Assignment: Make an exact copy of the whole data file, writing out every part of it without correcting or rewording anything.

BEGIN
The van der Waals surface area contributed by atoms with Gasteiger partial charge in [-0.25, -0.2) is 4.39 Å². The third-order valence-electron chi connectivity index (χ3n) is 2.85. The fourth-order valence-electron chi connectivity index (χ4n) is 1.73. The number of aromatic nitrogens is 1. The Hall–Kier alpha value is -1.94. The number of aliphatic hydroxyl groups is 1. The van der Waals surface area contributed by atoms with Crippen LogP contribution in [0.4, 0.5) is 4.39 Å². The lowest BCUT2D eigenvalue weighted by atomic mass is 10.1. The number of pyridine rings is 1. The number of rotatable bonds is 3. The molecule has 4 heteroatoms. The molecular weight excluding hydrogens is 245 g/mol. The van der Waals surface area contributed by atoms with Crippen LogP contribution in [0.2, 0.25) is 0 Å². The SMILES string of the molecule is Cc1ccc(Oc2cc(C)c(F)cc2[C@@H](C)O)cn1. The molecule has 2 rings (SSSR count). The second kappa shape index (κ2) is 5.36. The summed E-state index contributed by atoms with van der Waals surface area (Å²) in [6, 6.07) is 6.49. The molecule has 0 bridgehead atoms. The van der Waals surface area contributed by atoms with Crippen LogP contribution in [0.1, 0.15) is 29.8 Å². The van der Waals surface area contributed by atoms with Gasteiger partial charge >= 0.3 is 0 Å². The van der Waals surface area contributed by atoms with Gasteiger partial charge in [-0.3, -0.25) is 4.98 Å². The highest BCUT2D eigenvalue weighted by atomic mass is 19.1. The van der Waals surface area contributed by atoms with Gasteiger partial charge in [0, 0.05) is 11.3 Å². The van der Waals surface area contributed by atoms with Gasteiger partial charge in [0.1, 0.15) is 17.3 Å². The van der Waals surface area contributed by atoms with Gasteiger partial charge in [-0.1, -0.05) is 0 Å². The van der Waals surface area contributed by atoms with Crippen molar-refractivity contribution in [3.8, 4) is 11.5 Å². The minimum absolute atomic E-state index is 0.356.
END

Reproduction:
The van der Waals surface area contributed by atoms with Gasteiger partial charge in [-0.25, -0.2) is 4.39 Å². The third-order valence-electron chi connectivity index (χ3n) is 2.85. The fourth-order valence-electron chi connectivity index (χ4n) is 1.73. The number of aromatic nitrogens is 1. The Hall–Kier alpha value is -1.94. The number of aliphatic hydroxyl groups is 1. The van der Waals surface area contributed by atoms with Crippen LogP contribution in [0.4, 0.5) is 4.39 Å². The lowest BCUT2D eigenvalue weighted by atomic mass is 10.1. The number of pyridine rings is 1. The number of rotatable bonds is 3. The molecule has 4 heteroatoms. The molecular weight excluding hydrogens is 245 g/mol. The van der Waals surface area contributed by atoms with Crippen LogP contribution in [0.2, 0.25) is 0 Å². The SMILES string of the molecule is Cc1ccc(Oc2cc(C)c(F)cc2[C@@H](C)O)cn1. The molecule has 2 rings (SSSR count). The second kappa shape index (κ2) is 5.36. The summed E-state index contributed by atoms with van der Waals surface area (Å²) in [6, 6.07) is 6.49. The molecule has 0 bridgehead atoms. The van der Waals surface area contributed by atoms with Crippen LogP contribution in [0.1, 0.15) is 29.8 Å². The van der Waals surface area contributed by atoms with Gasteiger partial charge >= 0.3 is 0 Å². The van der Waals surface area contributed by atoms with Gasteiger partial charge in [-0.3, -0.25) is 4.98 Å². The highest BCUT2D eigenvalue weighted by atomic mass is 19.1. The van der Waals surface area contributed by atoms with Gasteiger partial charge in [0, 0.05) is 11.3 Å². The van der Waals surface area contributed by atoms with Gasteiger partial charge in [0.1, 0.15) is 17.3 Å². The van der Waals surface area contributed by atoms with Gasteiger partial charge in [-0.1, -0.05) is 0 Å². The van der Waals surface area contributed by atoms with Crippen molar-refractivity contribution in [3.8, 4) is 11.5 Å². The minimum absolute atomic E-state index is 0.356.